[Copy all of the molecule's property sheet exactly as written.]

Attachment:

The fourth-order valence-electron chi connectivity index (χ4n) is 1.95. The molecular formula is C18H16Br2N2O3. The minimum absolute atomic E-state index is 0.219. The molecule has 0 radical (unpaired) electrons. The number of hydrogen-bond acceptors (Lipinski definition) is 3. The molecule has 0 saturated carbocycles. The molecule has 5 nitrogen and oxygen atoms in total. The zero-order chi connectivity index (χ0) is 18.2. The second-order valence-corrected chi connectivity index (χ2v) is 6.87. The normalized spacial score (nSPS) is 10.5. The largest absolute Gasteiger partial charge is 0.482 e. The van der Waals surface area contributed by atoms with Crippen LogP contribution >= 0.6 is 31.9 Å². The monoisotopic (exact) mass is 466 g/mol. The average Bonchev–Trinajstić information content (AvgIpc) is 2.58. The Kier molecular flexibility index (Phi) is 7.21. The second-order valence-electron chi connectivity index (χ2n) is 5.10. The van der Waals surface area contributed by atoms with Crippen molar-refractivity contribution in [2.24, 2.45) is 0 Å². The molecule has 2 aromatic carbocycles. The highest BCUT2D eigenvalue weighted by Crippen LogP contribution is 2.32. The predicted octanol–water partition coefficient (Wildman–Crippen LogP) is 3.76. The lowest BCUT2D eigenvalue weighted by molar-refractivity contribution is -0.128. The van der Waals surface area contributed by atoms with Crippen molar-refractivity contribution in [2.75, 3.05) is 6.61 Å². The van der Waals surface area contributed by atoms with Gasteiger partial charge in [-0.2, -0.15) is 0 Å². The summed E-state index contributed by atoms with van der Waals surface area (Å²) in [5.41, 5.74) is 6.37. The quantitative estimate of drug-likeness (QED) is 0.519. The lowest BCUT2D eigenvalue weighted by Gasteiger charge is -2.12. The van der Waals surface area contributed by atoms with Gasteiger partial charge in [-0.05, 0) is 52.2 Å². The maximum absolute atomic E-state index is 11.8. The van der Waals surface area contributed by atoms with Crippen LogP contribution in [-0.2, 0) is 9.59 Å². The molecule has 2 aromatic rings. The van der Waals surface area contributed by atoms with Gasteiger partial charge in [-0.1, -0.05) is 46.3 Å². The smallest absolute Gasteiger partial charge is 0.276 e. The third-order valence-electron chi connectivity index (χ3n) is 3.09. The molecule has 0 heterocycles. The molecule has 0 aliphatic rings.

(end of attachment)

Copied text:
The fourth-order valence-electron chi connectivity index (χ4n) is 1.95. The molecular formula is C18H16Br2N2O3. The minimum absolute atomic E-state index is 0.219. The molecule has 0 radical (unpaired) electrons. The number of hydrogen-bond acceptors (Lipinski definition) is 3. The molecule has 0 saturated carbocycles. The molecule has 5 nitrogen and oxygen atoms in total. The zero-order chi connectivity index (χ0) is 18.2. The second-order valence-corrected chi connectivity index (χ2v) is 6.87. The normalized spacial score (nSPS) is 10.5. The largest absolute Gasteiger partial charge is 0.482 e. The van der Waals surface area contributed by atoms with Crippen LogP contribution >= 0.6 is 31.9 Å². The monoisotopic (exact) mass is 466 g/mol. The average Bonchev–Trinajstić information content (AvgIpc) is 2.58. The Kier molecular flexibility index (Phi) is 7.21. The second-order valence-electron chi connectivity index (χ2n) is 5.10. The van der Waals surface area contributed by atoms with Crippen molar-refractivity contribution in [2.24, 2.45) is 0 Å². The molecule has 2 aromatic carbocycles. The highest BCUT2D eigenvalue weighted by Crippen LogP contribution is 2.32. The predicted octanol–water partition coefficient (Wildman–Crippen LogP) is 3.76. The lowest BCUT2D eigenvalue weighted by molar-refractivity contribution is -0.128. The van der Waals surface area contributed by atoms with Crippen molar-refractivity contribution in [2.75, 3.05) is 6.61 Å². The van der Waals surface area contributed by atoms with Gasteiger partial charge in [-0.2, -0.15) is 0 Å². The summed E-state index contributed by atoms with van der Waals surface area (Å²) in [5.41, 5.74) is 6.37. The quantitative estimate of drug-likeness (QED) is 0.519. The lowest BCUT2D eigenvalue weighted by Gasteiger charge is -2.12. The van der Waals surface area contributed by atoms with Gasteiger partial charge in [-0.05, 0) is 52.2 Å². The maximum absolute atomic E-state index is 11.8. The van der Waals surface area contributed by atoms with Crippen LogP contribution in [-0.2, 0) is 9.59 Å². The molecule has 2 aromatic rings. The van der Waals surface area contributed by atoms with Gasteiger partial charge in [-0.1, -0.05) is 46.3 Å². The smallest absolute Gasteiger partial charge is 0.276 e. The third-order valence-electron chi connectivity index (χ3n) is 3.09. The molecule has 0 heterocycles. The molecule has 0 aliphatic rings.